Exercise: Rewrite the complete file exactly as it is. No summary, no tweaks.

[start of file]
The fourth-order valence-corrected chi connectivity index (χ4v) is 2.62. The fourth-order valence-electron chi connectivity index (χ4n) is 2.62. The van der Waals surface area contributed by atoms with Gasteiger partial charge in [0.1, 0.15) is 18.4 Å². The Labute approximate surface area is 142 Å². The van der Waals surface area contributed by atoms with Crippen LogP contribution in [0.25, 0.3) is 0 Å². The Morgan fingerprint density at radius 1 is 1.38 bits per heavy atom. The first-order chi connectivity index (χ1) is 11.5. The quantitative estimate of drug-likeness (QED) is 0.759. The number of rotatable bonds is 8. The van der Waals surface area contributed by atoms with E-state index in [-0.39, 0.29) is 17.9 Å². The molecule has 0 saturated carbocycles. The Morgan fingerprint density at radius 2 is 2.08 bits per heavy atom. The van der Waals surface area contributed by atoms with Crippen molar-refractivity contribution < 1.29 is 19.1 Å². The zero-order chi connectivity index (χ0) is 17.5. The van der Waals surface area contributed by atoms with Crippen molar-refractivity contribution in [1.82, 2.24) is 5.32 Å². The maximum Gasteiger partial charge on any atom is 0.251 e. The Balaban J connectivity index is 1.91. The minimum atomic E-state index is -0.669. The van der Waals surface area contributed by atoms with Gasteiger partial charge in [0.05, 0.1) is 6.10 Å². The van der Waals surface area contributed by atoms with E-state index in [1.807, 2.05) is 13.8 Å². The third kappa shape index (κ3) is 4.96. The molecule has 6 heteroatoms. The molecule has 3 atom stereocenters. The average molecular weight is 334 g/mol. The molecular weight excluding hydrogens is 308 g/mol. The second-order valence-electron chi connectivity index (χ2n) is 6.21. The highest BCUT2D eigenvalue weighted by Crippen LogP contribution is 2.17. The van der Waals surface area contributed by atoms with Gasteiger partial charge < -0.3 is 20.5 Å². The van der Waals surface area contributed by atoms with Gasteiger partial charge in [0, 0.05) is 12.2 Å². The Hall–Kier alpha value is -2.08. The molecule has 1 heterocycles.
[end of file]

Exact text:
The fourth-order valence-corrected chi connectivity index (χ4v) is 2.62. The fourth-order valence-electron chi connectivity index (χ4n) is 2.62. The van der Waals surface area contributed by atoms with Gasteiger partial charge in [0.1, 0.15) is 18.4 Å². The Labute approximate surface area is 142 Å². The van der Waals surface area contributed by atoms with Crippen LogP contribution in [0.25, 0.3) is 0 Å². The Morgan fingerprint density at radius 1 is 1.38 bits per heavy atom. The first-order chi connectivity index (χ1) is 11.5. The quantitative estimate of drug-likeness (QED) is 0.759. The number of rotatable bonds is 8. The van der Waals surface area contributed by atoms with E-state index in [-0.39, 0.29) is 17.9 Å². The molecule has 0 saturated carbocycles. The Morgan fingerprint density at radius 2 is 2.08 bits per heavy atom. The van der Waals surface area contributed by atoms with Crippen molar-refractivity contribution < 1.29 is 19.1 Å². The zero-order chi connectivity index (χ0) is 17.5. The van der Waals surface area contributed by atoms with Crippen molar-refractivity contribution in [1.82, 2.24) is 5.32 Å². The maximum Gasteiger partial charge on any atom is 0.251 e. The Balaban J connectivity index is 1.91. The minimum atomic E-state index is -0.669. The van der Waals surface area contributed by atoms with Gasteiger partial charge in [0.05, 0.1) is 6.10 Å². The van der Waals surface area contributed by atoms with E-state index in [1.807, 2.05) is 13.8 Å². The third kappa shape index (κ3) is 4.96. The molecule has 6 heteroatoms. The molecule has 3 atom stereocenters. The average molecular weight is 334 g/mol. The molecular weight excluding hydrogens is 308 g/mol. The second-order valence-electron chi connectivity index (χ2n) is 6.21. The highest BCUT2D eigenvalue weighted by Crippen LogP contribution is 2.17. The van der Waals surface area contributed by atoms with Gasteiger partial charge < -0.3 is 20.5 Å². The van der Waals surface area contributed by atoms with Gasteiger partial charge in [0, 0.05) is 12.2 Å². The Hall–Kier alpha value is -2.08. The molecule has 1 heterocycles.